Not everyone is taking sides. Suzanne Somers advocates separate ingestion of protein-rich meals and carbohydrate-heavy offerings on food combining principles and drastically cutting back the amount of sugar.
Food-combining theory suggests certain types of foods impede ingestion when eaten together, and that this leads to weight gain.
Somers, author of several diet books, says avoiding combining carbs and fats while drastically cutting back the amount of sugar leads to what she calls “the melt” even while eating meals rich in “good fats” such as butter and cream.
Dieticians dispute food-combining principles, but Somers say endocrinologists support her approach. She calls the recent government findings about fat “wonderful, because when I first started telling people about this way of losing weight, people thought I was wacky.”
Resch cautions against overly demonizing sugar, too, pointing out that breast milk has sugar. “It’s just part of regular eating,” she says. “There’s no evidence sugar is addictive.”
She also criticizes the highly regulated nature of the Zone diet, “which just promotes rebound” weight gain, along with counting calories, which she finds “terribly obsessive.” Resch advocates a more balanced approach keyed into internal hunger signals rather than prescribed diets.
The dietician turns down actress requests for quick weight-loss programs.
“I have worked with actresses and clients that are one way or another bound and determined to get below their ideal weight,” Resch says. “They come to me and they’re out of control. They’re bulimic or anorexic.”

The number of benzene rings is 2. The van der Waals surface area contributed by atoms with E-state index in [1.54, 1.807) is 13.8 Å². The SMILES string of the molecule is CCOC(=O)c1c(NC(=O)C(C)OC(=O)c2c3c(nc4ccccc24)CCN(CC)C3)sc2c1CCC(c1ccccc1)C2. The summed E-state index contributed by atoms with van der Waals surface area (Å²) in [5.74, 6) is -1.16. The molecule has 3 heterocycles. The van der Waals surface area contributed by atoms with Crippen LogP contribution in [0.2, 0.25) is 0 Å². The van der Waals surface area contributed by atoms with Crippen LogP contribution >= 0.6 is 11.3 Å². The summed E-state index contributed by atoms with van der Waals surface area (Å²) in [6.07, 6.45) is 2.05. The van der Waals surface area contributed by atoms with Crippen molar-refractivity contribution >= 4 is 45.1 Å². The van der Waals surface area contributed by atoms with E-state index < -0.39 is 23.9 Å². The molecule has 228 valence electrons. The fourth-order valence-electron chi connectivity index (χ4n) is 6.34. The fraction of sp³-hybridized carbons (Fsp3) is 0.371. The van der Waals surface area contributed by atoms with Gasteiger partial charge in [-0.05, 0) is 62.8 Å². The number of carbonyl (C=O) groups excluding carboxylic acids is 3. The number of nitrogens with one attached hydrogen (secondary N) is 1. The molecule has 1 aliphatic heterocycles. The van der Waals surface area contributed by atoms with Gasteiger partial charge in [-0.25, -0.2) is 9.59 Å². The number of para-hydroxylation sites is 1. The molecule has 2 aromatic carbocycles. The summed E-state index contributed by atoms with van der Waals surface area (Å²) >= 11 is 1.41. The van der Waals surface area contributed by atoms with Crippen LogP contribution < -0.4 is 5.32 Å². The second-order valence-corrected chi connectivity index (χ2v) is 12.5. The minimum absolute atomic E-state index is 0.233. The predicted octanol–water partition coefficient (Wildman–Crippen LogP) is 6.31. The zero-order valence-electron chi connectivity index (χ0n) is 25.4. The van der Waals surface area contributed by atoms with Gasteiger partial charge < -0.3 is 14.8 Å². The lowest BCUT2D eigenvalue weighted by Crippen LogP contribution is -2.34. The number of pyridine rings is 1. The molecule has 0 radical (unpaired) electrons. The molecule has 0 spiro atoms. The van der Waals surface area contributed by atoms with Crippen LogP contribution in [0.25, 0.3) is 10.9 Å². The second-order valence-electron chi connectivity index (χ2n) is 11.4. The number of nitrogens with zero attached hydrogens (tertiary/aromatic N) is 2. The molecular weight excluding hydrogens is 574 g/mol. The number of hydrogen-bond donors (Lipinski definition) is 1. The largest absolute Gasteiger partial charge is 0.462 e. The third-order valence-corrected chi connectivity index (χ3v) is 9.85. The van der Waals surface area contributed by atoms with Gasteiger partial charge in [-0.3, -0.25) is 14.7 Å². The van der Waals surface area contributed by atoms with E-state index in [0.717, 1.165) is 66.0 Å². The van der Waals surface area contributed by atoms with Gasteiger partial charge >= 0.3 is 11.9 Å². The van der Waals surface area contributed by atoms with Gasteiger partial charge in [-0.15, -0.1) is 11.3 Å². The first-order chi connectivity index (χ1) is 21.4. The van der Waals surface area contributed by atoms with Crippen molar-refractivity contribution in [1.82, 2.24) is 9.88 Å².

She says the pressure to be thin “has definitely gotten more extreme with underweight role models in Hollywood,” which promotes eating disorders and rebound weight gain.
The problem, Tribole says, is that you can’t sustain diets such as Atkins.
“If you go on diets, and cut carbs, you will lose weight, but your body will crave carbs,” she says. “I talk to people and they’re devoted to it, but I haven’t met anyone who’s been on it for the long run.”
“Just about all diets work — that doesn’t mean it’s the right diet for you,” says BevHills personal trainer Gary Kobat, who’s designed programs to help Jim Carrey and Will Ferrell lose more than 20 pounds each. Kobat tries to teach his clients to think of food as fuel and less about dieting per se. “Diet is short term — you will die if you stay on it,” he says.
You can lose weight eating nothing but bacon, but that’s not very healthy, points out Loyola Marymount professor and trainer Paul McAuley, who helped Ralph Fiennes get ready for “Red Dragon” and Tom Hanks for “Cast Away.”
“People are fanatical about certain types of eating — the Zone, Atkins — but the common denominator is an overall reduction in the amount of food combined with exercise” he says. “I tell my students there’s no bad foods, just bad eating habits. Even junk food is OK; there’s just an issue of moderation — not eliminating certain types of food.”